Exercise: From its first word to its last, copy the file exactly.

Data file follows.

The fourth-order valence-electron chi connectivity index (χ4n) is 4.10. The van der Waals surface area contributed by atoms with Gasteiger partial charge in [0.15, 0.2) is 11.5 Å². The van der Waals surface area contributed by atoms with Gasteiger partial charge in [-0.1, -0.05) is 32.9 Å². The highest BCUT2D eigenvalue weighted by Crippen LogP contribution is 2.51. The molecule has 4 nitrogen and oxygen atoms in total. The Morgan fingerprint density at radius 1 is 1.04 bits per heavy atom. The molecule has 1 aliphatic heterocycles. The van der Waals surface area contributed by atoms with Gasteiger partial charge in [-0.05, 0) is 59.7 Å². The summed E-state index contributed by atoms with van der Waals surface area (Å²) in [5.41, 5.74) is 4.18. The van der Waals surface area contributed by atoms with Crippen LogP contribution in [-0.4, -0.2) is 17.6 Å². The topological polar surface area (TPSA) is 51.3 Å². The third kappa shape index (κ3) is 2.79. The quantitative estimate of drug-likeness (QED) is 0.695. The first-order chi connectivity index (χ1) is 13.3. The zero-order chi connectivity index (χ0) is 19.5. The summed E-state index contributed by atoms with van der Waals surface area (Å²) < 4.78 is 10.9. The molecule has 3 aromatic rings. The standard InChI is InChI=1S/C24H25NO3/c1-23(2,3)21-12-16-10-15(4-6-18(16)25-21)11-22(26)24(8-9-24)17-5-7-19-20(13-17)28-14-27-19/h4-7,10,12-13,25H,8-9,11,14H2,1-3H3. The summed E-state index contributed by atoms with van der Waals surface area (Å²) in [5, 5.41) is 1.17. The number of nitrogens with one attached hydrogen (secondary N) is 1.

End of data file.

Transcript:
The fourth-order valence-electron chi connectivity index (χ4n) is 4.10. The van der Waals surface area contributed by atoms with Gasteiger partial charge in [0.15, 0.2) is 11.5 Å². The van der Waals surface area contributed by atoms with Gasteiger partial charge in [-0.1, -0.05) is 32.9 Å². The highest BCUT2D eigenvalue weighted by Crippen LogP contribution is 2.51. The molecule has 4 nitrogen and oxygen atoms in total. The Morgan fingerprint density at radius 1 is 1.04 bits per heavy atom. The molecule has 1 aliphatic heterocycles. The van der Waals surface area contributed by atoms with Gasteiger partial charge in [-0.05, 0) is 59.7 Å². The summed E-state index contributed by atoms with van der Waals surface area (Å²) in [5.41, 5.74) is 4.18. The van der Waals surface area contributed by atoms with Crippen LogP contribution in [-0.4, -0.2) is 17.6 Å². The topological polar surface area (TPSA) is 51.3 Å². The third kappa shape index (κ3) is 2.79. The quantitative estimate of drug-likeness (QED) is 0.695. The first-order chi connectivity index (χ1) is 13.3. The zero-order chi connectivity index (χ0) is 19.5. The summed E-state index contributed by atoms with van der Waals surface area (Å²) < 4.78 is 10.9. The molecule has 3 aromatic rings. The standard InChI is InChI=1S/C24H25NO3/c1-23(2,3)21-12-16-10-15(4-6-18(16)25-21)11-22(26)24(8-9-24)17-5-7-19-20(13-17)28-14-27-19/h4-7,10,12-13,25H,8-9,11,14H2,1-3H3. The summed E-state index contributed by atoms with van der Waals surface area (Å²) in [5, 5.41) is 1.17. The number of nitrogens with one attached hydrogen (secondary N) is 1.